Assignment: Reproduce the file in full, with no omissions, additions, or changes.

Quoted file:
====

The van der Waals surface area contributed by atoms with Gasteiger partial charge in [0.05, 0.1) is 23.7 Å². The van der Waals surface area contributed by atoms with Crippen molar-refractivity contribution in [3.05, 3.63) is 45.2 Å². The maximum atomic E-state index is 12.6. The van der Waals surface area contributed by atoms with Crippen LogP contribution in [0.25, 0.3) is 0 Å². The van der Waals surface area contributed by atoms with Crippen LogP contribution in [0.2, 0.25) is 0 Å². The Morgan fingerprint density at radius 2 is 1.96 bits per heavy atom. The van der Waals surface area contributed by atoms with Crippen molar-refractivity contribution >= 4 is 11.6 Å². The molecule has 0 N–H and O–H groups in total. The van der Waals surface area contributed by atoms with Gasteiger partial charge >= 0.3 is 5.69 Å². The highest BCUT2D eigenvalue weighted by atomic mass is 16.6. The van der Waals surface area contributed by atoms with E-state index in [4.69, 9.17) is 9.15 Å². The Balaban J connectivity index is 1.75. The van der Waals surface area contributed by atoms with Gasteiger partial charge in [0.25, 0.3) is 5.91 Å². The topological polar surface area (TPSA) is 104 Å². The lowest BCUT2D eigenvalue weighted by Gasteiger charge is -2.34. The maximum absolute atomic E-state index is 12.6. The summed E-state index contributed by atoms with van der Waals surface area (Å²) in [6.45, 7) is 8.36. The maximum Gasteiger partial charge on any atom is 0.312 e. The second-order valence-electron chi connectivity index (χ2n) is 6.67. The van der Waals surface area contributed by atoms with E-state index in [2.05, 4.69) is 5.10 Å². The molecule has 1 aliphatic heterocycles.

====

The van der Waals surface area contributed by atoms with Gasteiger partial charge in [0.05, 0.1) is 23.7 Å². The van der Waals surface area contributed by atoms with Crippen molar-refractivity contribution in [3.05, 3.63) is 45.2 Å². The maximum atomic E-state index is 12.6. The van der Waals surface area contributed by atoms with Crippen LogP contribution in [0.25, 0.3) is 0 Å². The van der Waals surface area contributed by atoms with Crippen LogP contribution in [0.2, 0.25) is 0 Å². The Morgan fingerprint density at radius 2 is 1.96 bits per heavy atom. The van der Waals surface area contributed by atoms with Crippen molar-refractivity contribution >= 4 is 11.6 Å². The molecule has 0 N–H and O–H groups in total. The van der Waals surface area contributed by atoms with Gasteiger partial charge >= 0.3 is 5.69 Å². The highest BCUT2D eigenvalue weighted by atomic mass is 16.6. The van der Waals surface area contributed by atoms with E-state index in [4.69, 9.17) is 9.15 Å². The Balaban J connectivity index is 1.75. The van der Waals surface area contributed by atoms with Gasteiger partial charge in [0.25, 0.3) is 5.91 Å². The topological polar surface area (TPSA) is 104 Å². The lowest BCUT2D eigenvalue weighted by Gasteiger charge is -2.34. The maximum absolute atomic E-state index is 12.6. The summed E-state index contributed by atoms with van der Waals surface area (Å²) in [6.45, 7) is 8.36. The maximum Gasteiger partial charge on any atom is 0.312 e. The second-order valence-electron chi connectivity index (χ2n) is 6.67. The van der Waals surface area contributed by atoms with E-state index in [2.05, 4.69) is 5.10 Å². The molecule has 1 aliphatic heterocycles.